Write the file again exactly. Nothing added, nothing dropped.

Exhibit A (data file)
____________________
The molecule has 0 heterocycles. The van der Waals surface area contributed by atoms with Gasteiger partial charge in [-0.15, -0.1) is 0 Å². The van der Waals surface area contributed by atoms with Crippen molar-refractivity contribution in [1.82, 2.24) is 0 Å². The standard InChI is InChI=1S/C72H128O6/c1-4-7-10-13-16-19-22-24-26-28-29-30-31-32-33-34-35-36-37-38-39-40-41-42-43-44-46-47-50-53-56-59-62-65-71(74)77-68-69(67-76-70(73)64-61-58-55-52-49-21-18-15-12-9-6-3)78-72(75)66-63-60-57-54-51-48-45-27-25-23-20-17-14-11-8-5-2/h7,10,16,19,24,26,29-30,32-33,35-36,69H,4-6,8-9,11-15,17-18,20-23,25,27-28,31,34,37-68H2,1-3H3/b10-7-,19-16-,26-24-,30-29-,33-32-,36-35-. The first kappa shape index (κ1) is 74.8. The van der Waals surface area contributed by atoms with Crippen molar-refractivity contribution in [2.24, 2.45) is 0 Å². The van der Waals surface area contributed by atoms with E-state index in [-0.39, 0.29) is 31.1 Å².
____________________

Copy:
The molecule has 0 heterocycles. The van der Waals surface area contributed by atoms with Gasteiger partial charge in [-0.15, -0.1) is 0 Å². The van der Waals surface area contributed by atoms with Crippen molar-refractivity contribution in [1.82, 2.24) is 0 Å². The standard InChI is InChI=1S/C72H128O6/c1-4-7-10-13-16-19-22-24-26-28-29-30-31-32-33-34-35-36-37-38-39-40-41-42-43-44-46-47-50-53-56-59-62-65-71(74)77-68-69(67-76-70(73)64-61-58-55-52-49-21-18-15-12-9-6-3)78-72(75)66-63-60-57-54-51-48-45-27-25-23-20-17-14-11-8-5-2/h7,10,16,19,24,26,29-30,32-33,35-36,69H,4-6,8-9,11-15,17-18,20-23,25,27-28,31,34,37-68H2,1-3H3/b10-7-,19-16-,26-24-,30-29-,33-32-,36-35-. The first kappa shape index (κ1) is 74.8. The van der Waals surface area contributed by atoms with Crippen molar-refractivity contribution in [2.24, 2.45) is 0 Å². The van der Waals surface area contributed by atoms with E-state index in [-0.39, 0.29) is 31.1 Å².